Friday, December 26, 2008


Peter Schmuck took the gloves off today:
Frankly, and I know I'm going to offend some of you, if you're calling him
McFail after 18 months, then you deserve an organization that starts a new
five-year plan every two years under pressure from its fans.

Personally, I couldn't agree more. Orioles fans have complained for a decade that the team didn't use The Oriole Way to rebuild, and now that, belatedly, the organization has committed to rebuilding, those same fans are impatient and complain every time a major free agent signs somewhere else. This organization IS on the right track, DOES have lots of talent that will be ready in a short while and WILL contend again in the near future. If you can't see that, then you're blind.

Wednesday, December 24, 2008

Yankee Sized Payroll

Holy. Crap.
The total base salaries of A-Rod ($32 million), Jeter ($20 million), Teixeira ($20 million), and Sabathia ($14 million) for 2009 will be $86 million, or more than the Opening Day payrolls of more than half the league last year (Brewers, Indians, Giants, Reds, Padres, Rockies, Rangers, Orioles, Diamondbacks, Royals, Twins, Nationals, Pirates, Athletics, Rays, and Marlins).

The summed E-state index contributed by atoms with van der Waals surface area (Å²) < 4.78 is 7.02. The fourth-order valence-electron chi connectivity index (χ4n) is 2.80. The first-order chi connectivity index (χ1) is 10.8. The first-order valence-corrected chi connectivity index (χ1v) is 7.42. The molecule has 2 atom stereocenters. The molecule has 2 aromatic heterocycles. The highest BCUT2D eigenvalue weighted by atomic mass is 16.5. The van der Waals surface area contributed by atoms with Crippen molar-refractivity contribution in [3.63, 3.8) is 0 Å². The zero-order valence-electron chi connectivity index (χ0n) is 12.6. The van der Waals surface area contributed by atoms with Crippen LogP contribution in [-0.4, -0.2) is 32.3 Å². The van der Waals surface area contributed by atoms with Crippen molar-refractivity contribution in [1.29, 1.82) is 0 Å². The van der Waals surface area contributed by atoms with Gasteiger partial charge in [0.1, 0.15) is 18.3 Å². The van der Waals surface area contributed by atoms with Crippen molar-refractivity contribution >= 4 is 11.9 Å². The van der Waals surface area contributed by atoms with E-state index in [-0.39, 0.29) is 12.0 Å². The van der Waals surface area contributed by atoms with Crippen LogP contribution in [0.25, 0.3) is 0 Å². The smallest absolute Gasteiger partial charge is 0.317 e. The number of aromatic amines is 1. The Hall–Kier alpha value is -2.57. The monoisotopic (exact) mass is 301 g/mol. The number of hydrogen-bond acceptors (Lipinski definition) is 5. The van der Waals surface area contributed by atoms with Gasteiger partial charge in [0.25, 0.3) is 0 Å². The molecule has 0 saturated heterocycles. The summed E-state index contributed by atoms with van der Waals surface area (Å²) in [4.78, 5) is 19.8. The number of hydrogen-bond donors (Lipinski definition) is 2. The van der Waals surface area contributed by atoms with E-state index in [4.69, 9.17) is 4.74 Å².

Pinstripes are Slimming

Maybe Mark Teixeira just likes the way he looks in pinstripes and navy blue better than he does in orange and black.

Peter Schmuck sums up the reaction from much of the fanbase, and puts it all in perspective:
That level of frustration is understandable at a time like this, but if
you're a baseball fan, you're not going to stop being a baseball fan because
Boras acted like Boras, the Yankees acted like the Yankees and the Orioles acted
like the Orioles. I expect you to take a couple of days to cool off and then be
back here first thing Friday morning.